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The importance of Loving Touch to develop a bond with an adopted child

By Gill Tree, Adoptive Mum and owner of Essentials for Health, London School of Massage

My son arrived in August 2011 at just three years old. My life like any other adoptive parent has been a rollercoaster ride for the last 2 years, but I have to say, it has been the ride of my life and I wouldn’t swap motherhood for anything!

My son is the most incredible little guy who has amazed me in his flexibility and transformation in leaving his foster carer to become my son. He had many challenging behaviours and was the master of manipulation, but is now a shining example of what love and touch can do to heal. He has a wisdom, creativity and empathy beyond his 4 3/4 years and is a teacher for me on a daily basis.

I own a school of massage in London and have been a pioneer in the UK, bringing programmes such as training neonatal nurses Positive Touch, the International Association of Infant Massage Instructors certificate in 1996 and Massage in Schools in 2000.

I am of course therefore a big advocate for giving massage/loving touch to the hurt child. We have the strongest bond any mother and child could have and this has been through massage, sharing baths, cuddling in bed, reverting right back and bottle feeding him allowing him to be my baby.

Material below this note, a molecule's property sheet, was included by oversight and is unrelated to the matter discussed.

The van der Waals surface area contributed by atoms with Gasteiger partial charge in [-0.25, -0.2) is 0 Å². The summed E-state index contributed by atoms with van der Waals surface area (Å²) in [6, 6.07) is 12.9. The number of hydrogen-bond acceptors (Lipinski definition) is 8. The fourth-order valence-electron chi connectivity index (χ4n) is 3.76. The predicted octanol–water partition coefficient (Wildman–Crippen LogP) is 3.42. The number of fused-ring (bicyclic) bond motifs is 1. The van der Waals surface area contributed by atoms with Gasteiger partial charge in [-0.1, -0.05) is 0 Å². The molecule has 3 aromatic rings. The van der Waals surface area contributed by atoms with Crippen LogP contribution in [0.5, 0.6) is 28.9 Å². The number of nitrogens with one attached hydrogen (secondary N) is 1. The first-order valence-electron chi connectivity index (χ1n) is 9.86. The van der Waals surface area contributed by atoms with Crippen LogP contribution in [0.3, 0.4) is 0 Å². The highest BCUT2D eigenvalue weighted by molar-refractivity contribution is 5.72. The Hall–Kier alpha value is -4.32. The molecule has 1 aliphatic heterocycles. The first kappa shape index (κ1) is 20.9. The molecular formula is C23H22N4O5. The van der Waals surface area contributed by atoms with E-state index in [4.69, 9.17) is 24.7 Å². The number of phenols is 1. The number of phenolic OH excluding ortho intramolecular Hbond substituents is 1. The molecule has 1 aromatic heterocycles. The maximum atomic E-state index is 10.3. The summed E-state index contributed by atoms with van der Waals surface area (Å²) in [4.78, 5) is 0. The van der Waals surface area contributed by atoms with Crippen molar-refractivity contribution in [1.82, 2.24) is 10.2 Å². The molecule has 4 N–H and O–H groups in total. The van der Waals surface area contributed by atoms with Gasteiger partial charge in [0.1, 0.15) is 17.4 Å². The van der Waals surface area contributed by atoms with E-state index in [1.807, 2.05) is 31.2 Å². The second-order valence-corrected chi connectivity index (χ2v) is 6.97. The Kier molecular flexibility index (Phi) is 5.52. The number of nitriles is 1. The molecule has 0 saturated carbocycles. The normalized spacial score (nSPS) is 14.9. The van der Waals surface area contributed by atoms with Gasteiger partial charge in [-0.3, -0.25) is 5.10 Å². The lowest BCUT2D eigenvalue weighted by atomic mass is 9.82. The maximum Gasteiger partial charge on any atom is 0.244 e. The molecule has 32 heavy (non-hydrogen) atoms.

Massage for a child who is new to your home may be too challenging for both of you. Getting them to keep still is one issue, whilst the intimacy of an oil massage on bare skin in a defended child is completely inappropriate. Loving touch can be brought gradually into your daily lives so that over time it becomes more and more accepted and even demanded!

The route to getting touch more and more mainstream in your family life is like most things with children- through play. Starting with walking round the garden like a teddy bear, and this little piggy went to market will soon build up the trust needed for you to move on to more massage-like stroking. Go cautiously if you are not sure- stroking a foot or hand is wonderful! If children don’t want you to do it to them, get them to do it to you.  As far as the benefits of touch are concerned it doesn’t matter who is the giver and who is the receiver.

Benefits of touch

In infants there is a condition known as marasmus where without loving touch babies can wither away and die. Adults who do not receive loving touch may become withdrawn and anxious.  We can see extremes of this in those with mental illness who may rock themselves for comfort.

In every day life we can all benefit from massage or loving touch to help us cope with the everyday strains and stresses of the twentieth century, but for the newly adopted child loving touch is the fastest route to assisting development of the bond that is vital for the childs’ well being and that all adoptive parents crave.

When one person touches another in a loving way, there is a release in both, of the hormone oxytocin. Well known to be found in abundance in breast feeding mothers, it is the hormone that ensures the bond with, and love for the child is secured. When released through touch in both men and women, it gives us a feeling of well-being and of being nurtured.

Loving touch has other powerful effects on the endocrine (hormone) system. It increases levels of the neurotransmitters serotonin and dopamine. In a study on massage therapy by the Touch Research Institute at the University Of Miami School Of Medicine, serotonin levels in the test subjects increased by 28 percent, dopamine by 31 percent. (1)

Serotonin – This hormone positively affects emotions and thoughts. It is a neurotransmitter that has a calming effect on the brain and body functions, producing a general sense of well-being. The ‘happy hormone’.